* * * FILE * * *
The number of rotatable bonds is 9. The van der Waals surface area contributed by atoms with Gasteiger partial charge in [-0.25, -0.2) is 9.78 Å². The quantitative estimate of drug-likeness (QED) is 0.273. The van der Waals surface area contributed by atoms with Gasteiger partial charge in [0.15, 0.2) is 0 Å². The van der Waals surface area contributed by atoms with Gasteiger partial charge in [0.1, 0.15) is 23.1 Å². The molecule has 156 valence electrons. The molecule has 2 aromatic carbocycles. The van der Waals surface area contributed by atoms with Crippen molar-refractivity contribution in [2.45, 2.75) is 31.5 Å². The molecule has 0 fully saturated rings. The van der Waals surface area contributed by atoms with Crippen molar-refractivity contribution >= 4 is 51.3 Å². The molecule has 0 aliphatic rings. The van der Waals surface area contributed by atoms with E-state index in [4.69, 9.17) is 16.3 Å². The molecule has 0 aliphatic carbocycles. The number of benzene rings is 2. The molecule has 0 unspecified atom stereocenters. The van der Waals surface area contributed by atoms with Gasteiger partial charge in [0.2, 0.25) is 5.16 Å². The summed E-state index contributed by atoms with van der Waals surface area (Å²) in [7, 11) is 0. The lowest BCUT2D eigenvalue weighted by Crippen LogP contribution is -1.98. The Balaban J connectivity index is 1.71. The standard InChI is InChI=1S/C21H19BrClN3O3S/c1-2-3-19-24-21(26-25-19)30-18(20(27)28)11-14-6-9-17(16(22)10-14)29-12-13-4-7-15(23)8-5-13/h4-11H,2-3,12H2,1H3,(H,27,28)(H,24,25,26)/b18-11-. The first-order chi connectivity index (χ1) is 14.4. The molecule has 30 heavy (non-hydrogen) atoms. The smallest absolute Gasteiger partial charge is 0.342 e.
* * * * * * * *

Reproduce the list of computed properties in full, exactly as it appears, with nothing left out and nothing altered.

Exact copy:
The number of rotatable bonds is 9. The van der Waals surface area contributed by atoms with Gasteiger partial charge in [-0.25, -0.2) is 9.78 Å². The quantitative estimate of drug-likeness (QED) is 0.273. The van der Waals surface area contributed by atoms with Gasteiger partial charge in [0.15, 0.2) is 0 Å². The van der Waals surface area contributed by atoms with Gasteiger partial charge in [0.1, 0.15) is 23.1 Å². The molecule has 156 valence electrons. The molecule has 2 aromatic carbocycles. The van der Waals surface area contributed by atoms with Crippen molar-refractivity contribution in [2.45, 2.75) is 31.5 Å². The molecule has 0 fully saturated rings. The van der Waals surface area contributed by atoms with Crippen molar-refractivity contribution >= 4 is 51.3 Å². The molecule has 0 aliphatic rings. The van der Waals surface area contributed by atoms with E-state index in [4.69, 9.17) is 16.3 Å². The molecule has 0 aliphatic carbocycles. The number of benzene rings is 2. The molecule has 0 unspecified atom stereocenters. The van der Waals surface area contributed by atoms with Gasteiger partial charge in [0.2, 0.25) is 5.16 Å². The summed E-state index contributed by atoms with van der Waals surface area (Å²) in [7, 11) is 0. The lowest BCUT2D eigenvalue weighted by Crippen LogP contribution is -1.98. The Balaban J connectivity index is 1.71. The standard InChI is InChI=1S/C21H19BrClN3O3S/c1-2-3-19-24-21(26-25-19)30-18(20(27)28)11-14-6-9-17(16(22)10-14)29-12-13-4-7-15(23)8-5-13/h4-11H,2-3,12H2,1H3,(H,27,28)(H,24,25,26)/b18-11-. The first-order chi connectivity index (χ1) is 14.4. The molecule has 30 heavy (non-hydrogen) atoms. The smallest absolute Gasteiger partial charge is 0.342 e.